When I was 12, my mother took a job for the first time. She answered phones at an engineering firm. I remember my father wasn’t excited about her working (he was controlling and never really wanted her to have a life outside of him and his kids).
I also remember when she got a promotion after working there for a year, because it wasn’t long after that when she moved out.
Fast forward 10 years and she told me one day what was going through her mind at the time when she took that job: “I didn’t want to be away from my kids, but you were old enough to stay home alone, and I knew it was time to get out of that marriage.”
My mother had suffered in silence for a long time living under my father’s rules and on his terms. She took that job with a plan: to get a promotion and afford to live on her own. The realization had come to her one summer night when we were all at the beach watching the sunset.
“Your father was on a men’s weekend trip and we brought fried chicken to the beach for dinner,” she told me. (My dad hated the beach, my mom loved it). “I was watching all of you walk ahead of me in the sand and knew I was so much happier with just you kids. I wanted freedom to spend my life how I wanted it and to not be controlled any longer.”
When my mother moved out, all she had was the hand-me-down furniture that her coworkers had given her. The house was in my father’s name, and since she had only been working for a year, he decided she didn’t deserve any of the money he got when he sold it.
Her apartment was a small one-bedroom and there were five of us who crammed in there for almost a year until she saved some money to buy a small home.
We hardly saw my father after that, and my mother raised four teenagers on her own while working full time. She figured it out.
When my husband and I decided to divorce, I hadn’t worked full time in over 13 years. I had no money of my own, and I desperately wanted to stay in the home we’d built with our children. I laid awake at night wondering how I could do this.
I’ll get groceries at the dollar store, I’ll sell some clothes, I can start my own business on the side, I can use my credit card for everything and get the cash back rewards.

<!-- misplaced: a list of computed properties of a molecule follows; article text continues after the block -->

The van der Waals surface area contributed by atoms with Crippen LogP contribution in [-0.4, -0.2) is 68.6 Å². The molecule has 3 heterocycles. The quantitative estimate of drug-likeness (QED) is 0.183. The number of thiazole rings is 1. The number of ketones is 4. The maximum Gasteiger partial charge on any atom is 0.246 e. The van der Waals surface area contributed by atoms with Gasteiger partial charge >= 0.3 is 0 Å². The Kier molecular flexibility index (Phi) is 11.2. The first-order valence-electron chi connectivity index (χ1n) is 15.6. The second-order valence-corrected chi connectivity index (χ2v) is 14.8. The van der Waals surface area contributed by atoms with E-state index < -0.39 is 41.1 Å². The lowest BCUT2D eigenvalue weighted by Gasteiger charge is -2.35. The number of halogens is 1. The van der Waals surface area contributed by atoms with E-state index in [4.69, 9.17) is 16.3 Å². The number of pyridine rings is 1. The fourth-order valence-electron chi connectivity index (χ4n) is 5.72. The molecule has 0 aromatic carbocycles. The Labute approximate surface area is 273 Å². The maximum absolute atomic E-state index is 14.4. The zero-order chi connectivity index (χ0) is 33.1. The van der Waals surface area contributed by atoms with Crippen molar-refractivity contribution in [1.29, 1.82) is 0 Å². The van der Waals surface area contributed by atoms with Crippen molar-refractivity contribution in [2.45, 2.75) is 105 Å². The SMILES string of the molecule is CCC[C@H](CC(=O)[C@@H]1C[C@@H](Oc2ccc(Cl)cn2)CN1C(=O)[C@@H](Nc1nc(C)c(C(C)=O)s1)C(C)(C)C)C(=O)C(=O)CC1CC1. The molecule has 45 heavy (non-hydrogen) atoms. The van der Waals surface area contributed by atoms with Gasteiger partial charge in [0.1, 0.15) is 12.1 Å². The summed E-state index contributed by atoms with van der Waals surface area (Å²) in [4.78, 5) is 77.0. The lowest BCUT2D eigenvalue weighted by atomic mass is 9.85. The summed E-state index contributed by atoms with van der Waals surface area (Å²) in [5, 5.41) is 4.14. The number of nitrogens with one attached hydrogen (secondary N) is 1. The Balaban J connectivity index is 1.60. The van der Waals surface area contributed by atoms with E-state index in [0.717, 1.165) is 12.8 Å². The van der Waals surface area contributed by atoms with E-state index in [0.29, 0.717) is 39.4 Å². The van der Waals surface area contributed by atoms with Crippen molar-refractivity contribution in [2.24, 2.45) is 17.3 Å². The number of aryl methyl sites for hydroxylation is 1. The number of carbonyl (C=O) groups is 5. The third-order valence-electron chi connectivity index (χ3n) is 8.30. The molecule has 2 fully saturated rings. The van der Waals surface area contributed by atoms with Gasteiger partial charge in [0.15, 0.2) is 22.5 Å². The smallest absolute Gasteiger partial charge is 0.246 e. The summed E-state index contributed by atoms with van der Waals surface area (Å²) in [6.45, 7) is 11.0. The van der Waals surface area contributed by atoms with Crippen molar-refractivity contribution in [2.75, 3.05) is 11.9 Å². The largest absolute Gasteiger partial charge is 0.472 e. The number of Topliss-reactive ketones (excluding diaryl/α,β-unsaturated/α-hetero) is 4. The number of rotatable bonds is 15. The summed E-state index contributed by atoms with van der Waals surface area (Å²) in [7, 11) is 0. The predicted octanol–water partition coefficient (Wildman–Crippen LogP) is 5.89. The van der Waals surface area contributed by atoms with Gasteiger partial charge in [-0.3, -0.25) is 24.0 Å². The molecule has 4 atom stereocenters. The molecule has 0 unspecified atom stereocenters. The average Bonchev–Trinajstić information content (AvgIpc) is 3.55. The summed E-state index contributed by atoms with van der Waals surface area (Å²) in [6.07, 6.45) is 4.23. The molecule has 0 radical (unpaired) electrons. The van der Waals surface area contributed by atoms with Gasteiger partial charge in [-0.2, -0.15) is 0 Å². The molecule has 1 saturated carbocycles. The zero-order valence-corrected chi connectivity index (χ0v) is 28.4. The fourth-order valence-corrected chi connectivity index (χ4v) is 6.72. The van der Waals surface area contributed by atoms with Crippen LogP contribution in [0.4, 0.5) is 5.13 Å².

There were many times when I didn’t know if it was going to work. I’d been supported financially by my husband for so long I didn’t know if I could open up my own 401K, or learn to invest my money, or be frugal AF in order to stay in a home I loved. But, I figured it out.
My sister decided after having three kids that she wanted to be a dental hygienist. Her husband’s job as a school administrator kept him busy, and in order to get the degree she wanted, she had to go to a school that was an hour and a half away. She commuted four days a week for two years, just graduated, and now has the job of her dreams.
She asked for help, she made sacrifices — she figured it out.
That’s the thing that amazes me about mothers. We are natural nurturers. We give; we work hard; we can juggle many things at a time.
Yes, we have our breakdowns and we are more than allowed to complain about the mental loads we carry.
Yet we know how to figure things out, because we’ve always had to fight harder than men to get what we want.
Add kids into the mix and our protective instincts kick that fight into high gear — and you bet your ass we will find a way to figure it out.
We might not have a plan, but we will figure it out.
We might want to give up, but we will figure it out.
We might fail a few times, but we will figure it out.
We might be at rock bottom, but we will figure it out.
And one we see exactly what we are capable of figuring out, there’s literally nothing you throw at us that we won’t be able to handle. So if you’re going through something that seems insurmountable, believe this: you’re more capable and resourceful than you know.